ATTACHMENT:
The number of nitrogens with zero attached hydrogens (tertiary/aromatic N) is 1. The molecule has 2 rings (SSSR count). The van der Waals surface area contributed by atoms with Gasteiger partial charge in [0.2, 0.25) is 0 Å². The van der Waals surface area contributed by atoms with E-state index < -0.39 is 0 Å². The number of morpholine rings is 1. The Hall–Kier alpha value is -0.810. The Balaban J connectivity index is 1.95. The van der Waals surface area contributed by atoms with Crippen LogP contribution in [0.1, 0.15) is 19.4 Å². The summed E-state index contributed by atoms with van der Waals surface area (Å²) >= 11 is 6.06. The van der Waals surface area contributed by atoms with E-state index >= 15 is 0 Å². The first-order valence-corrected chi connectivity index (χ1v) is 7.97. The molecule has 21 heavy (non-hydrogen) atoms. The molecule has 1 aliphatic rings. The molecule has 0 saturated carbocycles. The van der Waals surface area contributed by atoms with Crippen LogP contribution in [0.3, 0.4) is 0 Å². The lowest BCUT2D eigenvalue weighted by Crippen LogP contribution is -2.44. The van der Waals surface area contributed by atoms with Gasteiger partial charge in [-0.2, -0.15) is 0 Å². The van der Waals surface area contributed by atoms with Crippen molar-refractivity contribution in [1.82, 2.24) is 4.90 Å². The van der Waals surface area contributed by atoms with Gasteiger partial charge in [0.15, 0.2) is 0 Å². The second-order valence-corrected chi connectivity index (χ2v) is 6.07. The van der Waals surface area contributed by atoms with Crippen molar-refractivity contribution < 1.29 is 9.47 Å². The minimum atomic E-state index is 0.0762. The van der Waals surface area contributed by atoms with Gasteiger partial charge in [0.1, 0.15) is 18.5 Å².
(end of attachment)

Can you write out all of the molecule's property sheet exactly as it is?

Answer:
The number of nitrogens with zero attached hydrogens (tertiary/aromatic N) is 1. The molecule has 2 rings (SSSR count). The van der Waals surface area contributed by atoms with Gasteiger partial charge in [0.2, 0.25) is 0 Å². The van der Waals surface area contributed by atoms with E-state index < -0.39 is 0 Å². The number of morpholine rings is 1. The Hall–Kier alpha value is -0.810. The Balaban J connectivity index is 1.95. The van der Waals surface area contributed by atoms with Crippen LogP contribution in [0.1, 0.15) is 19.4 Å². The summed E-state index contributed by atoms with van der Waals surface area (Å²) >= 11 is 6.06. The van der Waals surface area contributed by atoms with E-state index >= 15 is 0 Å². The first-order valence-corrected chi connectivity index (χ1v) is 7.97. The molecule has 21 heavy (non-hydrogen) atoms. The molecule has 1 aliphatic rings. The molecule has 0 saturated carbocycles. The van der Waals surface area contributed by atoms with Crippen LogP contribution in [0.3, 0.4) is 0 Å². The lowest BCUT2D eigenvalue weighted by Crippen LogP contribution is -2.44. The van der Waals surface area contributed by atoms with Gasteiger partial charge in [-0.2, -0.15) is 0 Å². The van der Waals surface area contributed by atoms with Crippen molar-refractivity contribution in [1.82, 2.24) is 4.90 Å². The van der Waals surface area contributed by atoms with Gasteiger partial charge in [0.15, 0.2) is 0 Å². The second-order valence-corrected chi connectivity index (χ2v) is 6.07. The van der Waals surface area contributed by atoms with Crippen molar-refractivity contribution < 1.29 is 9.47 Å². The minimum atomic E-state index is 0.0762. The van der Waals surface area contributed by atoms with Gasteiger partial charge in [0.1, 0.15) is 18.5 Å².